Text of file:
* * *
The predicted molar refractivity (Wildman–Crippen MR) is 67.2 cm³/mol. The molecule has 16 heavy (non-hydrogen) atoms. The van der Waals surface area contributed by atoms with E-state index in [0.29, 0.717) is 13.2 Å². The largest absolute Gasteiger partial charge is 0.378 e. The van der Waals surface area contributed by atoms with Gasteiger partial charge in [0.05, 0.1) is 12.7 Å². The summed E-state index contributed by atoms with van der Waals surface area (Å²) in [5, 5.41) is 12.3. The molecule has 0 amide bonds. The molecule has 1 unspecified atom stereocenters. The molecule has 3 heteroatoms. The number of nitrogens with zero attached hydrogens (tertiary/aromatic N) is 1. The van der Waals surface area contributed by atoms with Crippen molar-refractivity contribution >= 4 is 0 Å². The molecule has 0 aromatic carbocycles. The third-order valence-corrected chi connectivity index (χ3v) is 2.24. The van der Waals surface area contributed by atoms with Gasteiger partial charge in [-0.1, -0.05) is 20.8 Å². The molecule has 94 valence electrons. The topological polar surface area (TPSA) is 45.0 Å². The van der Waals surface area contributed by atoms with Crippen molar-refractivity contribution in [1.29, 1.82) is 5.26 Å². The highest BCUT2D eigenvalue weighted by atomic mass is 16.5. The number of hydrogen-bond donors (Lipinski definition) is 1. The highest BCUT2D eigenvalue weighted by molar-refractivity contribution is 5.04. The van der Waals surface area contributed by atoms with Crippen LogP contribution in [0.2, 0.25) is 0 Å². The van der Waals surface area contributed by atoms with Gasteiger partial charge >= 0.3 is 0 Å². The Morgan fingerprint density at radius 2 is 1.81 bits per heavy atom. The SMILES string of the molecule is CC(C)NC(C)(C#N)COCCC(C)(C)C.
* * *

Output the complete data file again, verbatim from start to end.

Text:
The predicted molar refractivity (Wildman–Crippen MR) is 67.2 cm³/mol. The molecule has 16 heavy (non-hydrogen) atoms. The van der Waals surface area contributed by atoms with E-state index in [0.29, 0.717) is 13.2 Å². The largest absolute Gasteiger partial charge is 0.378 e. The van der Waals surface area contributed by atoms with Gasteiger partial charge in [0.05, 0.1) is 12.7 Å². The summed E-state index contributed by atoms with van der Waals surface area (Å²) in [5, 5.41) is 12.3. The molecule has 0 amide bonds. The molecule has 1 unspecified atom stereocenters. The molecule has 3 heteroatoms. The number of nitrogens with zero attached hydrogens (tertiary/aromatic N) is 1. The van der Waals surface area contributed by atoms with Crippen molar-refractivity contribution >= 4 is 0 Å². The molecule has 0 aromatic carbocycles. The third-order valence-corrected chi connectivity index (χ3v) is 2.24. The van der Waals surface area contributed by atoms with Gasteiger partial charge in [-0.1, -0.05) is 20.8 Å². The molecule has 94 valence electrons. The topological polar surface area (TPSA) is 45.0 Å². The van der Waals surface area contributed by atoms with Crippen molar-refractivity contribution in [1.29, 1.82) is 5.26 Å². The highest BCUT2D eigenvalue weighted by atomic mass is 16.5. The number of hydrogen-bond donors (Lipinski definition) is 1. The highest BCUT2D eigenvalue weighted by molar-refractivity contribution is 5.04. The van der Waals surface area contributed by atoms with Crippen LogP contribution in [0.2, 0.25) is 0 Å². The van der Waals surface area contributed by atoms with Gasteiger partial charge >= 0.3 is 0 Å². The Morgan fingerprint density at radius 2 is 1.81 bits per heavy atom. The SMILES string of the molecule is CC(C)NC(C)(C#N)COCCC(C)(C)C.